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Article citations


M. E. Hurles, E. T. Dermitzakis and C. Tyler-Smith, “The Functional Impact of Structural Variation in Humans,” Trends in Genetics: TIG, Vol. 24, No. 5, 2008, pp. 238-245.

has been cited by the following article:

  • TITLE: Autism and Schizophrenia Are Disorders of Evolvability

    AUTHORS: C. Thomas Gualtieri

    KEYWORDS: Autism; Schizophrenia; Genomic Transformation; Copy Number Variants; Social Brain; Evolvability

    JOURNAL NAME: Open Journal of Medical Psychology, Vol.3 No.2, January 27, 2014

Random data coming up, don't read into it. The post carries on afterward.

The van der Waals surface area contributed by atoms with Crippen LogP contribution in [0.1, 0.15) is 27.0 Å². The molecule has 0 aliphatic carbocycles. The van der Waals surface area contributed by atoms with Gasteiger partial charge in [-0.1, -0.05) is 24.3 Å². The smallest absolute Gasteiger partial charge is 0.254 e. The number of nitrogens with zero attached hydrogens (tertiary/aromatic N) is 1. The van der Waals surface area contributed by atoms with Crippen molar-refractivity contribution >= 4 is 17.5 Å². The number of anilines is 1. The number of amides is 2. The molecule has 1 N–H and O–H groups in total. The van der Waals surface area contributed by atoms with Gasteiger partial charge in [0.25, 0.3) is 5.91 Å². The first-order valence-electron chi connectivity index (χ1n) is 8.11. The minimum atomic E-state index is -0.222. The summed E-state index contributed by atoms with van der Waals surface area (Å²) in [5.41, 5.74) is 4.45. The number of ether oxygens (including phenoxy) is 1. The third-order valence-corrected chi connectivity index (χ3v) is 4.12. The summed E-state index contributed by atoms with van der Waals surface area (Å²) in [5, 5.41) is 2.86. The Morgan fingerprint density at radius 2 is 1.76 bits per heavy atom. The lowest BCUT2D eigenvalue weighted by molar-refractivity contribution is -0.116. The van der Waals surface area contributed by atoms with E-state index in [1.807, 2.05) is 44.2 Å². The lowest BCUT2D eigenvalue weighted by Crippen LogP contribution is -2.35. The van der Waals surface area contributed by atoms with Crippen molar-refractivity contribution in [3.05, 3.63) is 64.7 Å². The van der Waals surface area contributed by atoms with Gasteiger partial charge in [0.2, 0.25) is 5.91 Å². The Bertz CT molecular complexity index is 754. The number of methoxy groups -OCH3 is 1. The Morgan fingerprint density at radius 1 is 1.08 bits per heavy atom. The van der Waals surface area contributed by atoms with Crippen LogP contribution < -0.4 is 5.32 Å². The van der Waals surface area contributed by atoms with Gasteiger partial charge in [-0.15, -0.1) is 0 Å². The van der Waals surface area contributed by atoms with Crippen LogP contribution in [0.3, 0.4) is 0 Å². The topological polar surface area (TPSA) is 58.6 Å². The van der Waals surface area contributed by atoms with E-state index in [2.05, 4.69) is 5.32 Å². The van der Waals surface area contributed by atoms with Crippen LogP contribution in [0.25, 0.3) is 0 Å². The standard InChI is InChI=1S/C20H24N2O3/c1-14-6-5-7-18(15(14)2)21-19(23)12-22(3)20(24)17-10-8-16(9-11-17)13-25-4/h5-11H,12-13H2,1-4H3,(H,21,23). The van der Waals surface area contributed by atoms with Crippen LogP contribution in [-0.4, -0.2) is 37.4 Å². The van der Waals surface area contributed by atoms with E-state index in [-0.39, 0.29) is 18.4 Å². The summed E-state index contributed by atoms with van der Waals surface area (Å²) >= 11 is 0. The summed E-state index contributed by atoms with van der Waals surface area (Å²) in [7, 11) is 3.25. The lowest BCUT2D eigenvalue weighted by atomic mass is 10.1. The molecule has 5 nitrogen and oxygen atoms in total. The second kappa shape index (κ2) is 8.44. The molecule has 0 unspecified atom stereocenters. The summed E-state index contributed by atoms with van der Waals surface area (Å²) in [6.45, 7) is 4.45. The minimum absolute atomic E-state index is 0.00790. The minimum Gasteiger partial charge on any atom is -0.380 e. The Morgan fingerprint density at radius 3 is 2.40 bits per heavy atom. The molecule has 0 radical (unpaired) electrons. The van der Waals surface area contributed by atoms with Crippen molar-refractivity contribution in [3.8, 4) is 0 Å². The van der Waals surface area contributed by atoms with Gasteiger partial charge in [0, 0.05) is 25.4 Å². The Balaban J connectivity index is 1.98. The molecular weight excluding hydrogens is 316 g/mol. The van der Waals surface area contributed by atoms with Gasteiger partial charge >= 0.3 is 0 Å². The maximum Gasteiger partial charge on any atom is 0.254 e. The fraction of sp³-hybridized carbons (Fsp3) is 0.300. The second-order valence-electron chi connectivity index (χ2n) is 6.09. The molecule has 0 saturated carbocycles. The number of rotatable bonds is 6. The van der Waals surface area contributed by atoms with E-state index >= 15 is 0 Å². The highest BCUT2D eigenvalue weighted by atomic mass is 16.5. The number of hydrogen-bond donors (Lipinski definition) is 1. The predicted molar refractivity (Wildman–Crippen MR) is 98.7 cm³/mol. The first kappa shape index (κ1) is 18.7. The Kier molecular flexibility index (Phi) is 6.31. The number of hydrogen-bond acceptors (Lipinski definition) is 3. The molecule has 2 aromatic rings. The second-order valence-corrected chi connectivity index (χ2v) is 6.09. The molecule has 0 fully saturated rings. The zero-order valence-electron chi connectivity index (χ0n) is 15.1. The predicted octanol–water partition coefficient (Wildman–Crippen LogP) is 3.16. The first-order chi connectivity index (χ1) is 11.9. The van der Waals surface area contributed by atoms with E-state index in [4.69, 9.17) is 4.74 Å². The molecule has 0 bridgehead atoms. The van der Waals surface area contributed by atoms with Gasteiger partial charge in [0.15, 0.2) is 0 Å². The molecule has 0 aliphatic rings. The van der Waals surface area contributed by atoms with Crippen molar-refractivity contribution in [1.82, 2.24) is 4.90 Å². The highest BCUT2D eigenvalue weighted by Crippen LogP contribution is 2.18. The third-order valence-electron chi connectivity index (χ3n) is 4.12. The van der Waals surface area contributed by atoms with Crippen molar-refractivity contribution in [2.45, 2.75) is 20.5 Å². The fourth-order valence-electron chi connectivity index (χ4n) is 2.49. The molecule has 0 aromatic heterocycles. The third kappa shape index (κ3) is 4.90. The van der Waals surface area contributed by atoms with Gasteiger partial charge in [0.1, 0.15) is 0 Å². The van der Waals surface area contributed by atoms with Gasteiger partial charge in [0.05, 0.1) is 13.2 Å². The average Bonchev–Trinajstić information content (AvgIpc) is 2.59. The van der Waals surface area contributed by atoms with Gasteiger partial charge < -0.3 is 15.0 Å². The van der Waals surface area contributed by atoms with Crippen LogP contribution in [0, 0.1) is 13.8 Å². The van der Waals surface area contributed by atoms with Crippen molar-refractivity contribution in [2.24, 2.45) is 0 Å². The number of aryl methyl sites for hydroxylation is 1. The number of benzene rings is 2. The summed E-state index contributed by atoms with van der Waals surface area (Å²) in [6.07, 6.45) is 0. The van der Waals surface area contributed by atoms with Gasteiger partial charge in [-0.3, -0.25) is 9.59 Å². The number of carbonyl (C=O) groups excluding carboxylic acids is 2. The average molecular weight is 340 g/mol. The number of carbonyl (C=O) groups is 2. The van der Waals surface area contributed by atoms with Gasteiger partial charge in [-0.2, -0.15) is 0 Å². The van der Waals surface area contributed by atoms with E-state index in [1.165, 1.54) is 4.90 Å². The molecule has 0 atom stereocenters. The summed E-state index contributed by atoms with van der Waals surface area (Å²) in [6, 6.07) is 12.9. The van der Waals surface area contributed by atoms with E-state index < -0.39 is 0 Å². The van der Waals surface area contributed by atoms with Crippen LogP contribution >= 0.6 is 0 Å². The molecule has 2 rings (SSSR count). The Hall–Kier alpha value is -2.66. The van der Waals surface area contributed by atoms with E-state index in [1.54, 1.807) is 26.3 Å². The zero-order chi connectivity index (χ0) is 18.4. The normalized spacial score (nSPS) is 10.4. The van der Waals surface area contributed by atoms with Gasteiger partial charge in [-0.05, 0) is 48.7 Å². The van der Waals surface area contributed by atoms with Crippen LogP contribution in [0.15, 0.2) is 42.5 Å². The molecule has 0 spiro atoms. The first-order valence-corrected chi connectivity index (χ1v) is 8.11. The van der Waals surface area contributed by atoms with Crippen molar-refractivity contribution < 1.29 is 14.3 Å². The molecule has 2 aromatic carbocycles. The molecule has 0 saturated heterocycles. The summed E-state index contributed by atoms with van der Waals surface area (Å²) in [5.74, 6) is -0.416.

ABSTRACT: Autism and schizophrenia are of particular interest because new developments in genomic medicine address three aspects of the conditions that have been difficult, thus far, to resolve: their heterogeneity, from subclinical manifestations to disorders that are gravely disabling; the genetic basis for their high heritability; and the persistence of disorders in light of their high heritability but low reproductive success they convey. The origins of autism and schizophrenia, their persistence and heterogeneity can be understood by integrating information from genomic science, the social brain and the evolution of socialization, intelligence and language. Both conditions are associated with structural changes in the genome, specifically copy number variants. Such systemic mutations contribute to an unstable and mutable genome and have been especially notable during primate > hominid evolution. Along with mechanisms that affect gene expression, they contribute to a genome characterized by variability and evolvability. A dynamic and variable genome is reflected by a high degree of phenotypic variation. This, in turn, is reflected in the diversity of neurodevelopmental disorders, in particular autism and schizophrenia. Evolvability is more than a dispositional concept, it is a trait in its own right. In the special case of hominid evolution, evolvability has been both an independent and a dependent variable. Evolution of the modern human brain seems to have arisen during the cultivation of unstable regions in the genome that were conducive to a high degree of inter-individual and inter-generational variation. The consequence of even small aberrations in evolutionary processes and phenotypic variations is most likely to be manifest in the functions of the social brain: self-referential processing, perspective taking and the dual components of empathy; also language as well as intelligence itself. The trade-off is a dynamic genome that can rearrange itself in untoward ways and may be felt in one or more of the above functions. The occurrence of neurodevelopmental disorders ranging from the learning disabilities and ADD to autism and schizophrenia, are epiphenomenal to a genome that is unstable and mutable. The selective advantage of such a genome is the runaway evolution of positive prosocial and intellective traits. If there is a core to the pathology that emerges in autism and schizophrenia, it is at the genomic level, and is probably related to the unique evolvability of the human genome. Genetic transformation as an agent of evolvability is necessarily associated with untoward consequences. Just as point mutations may have deleterious effects, so do genomic transformations. The neurodevelopmental disorders, therefore, are the consequence of evolvability.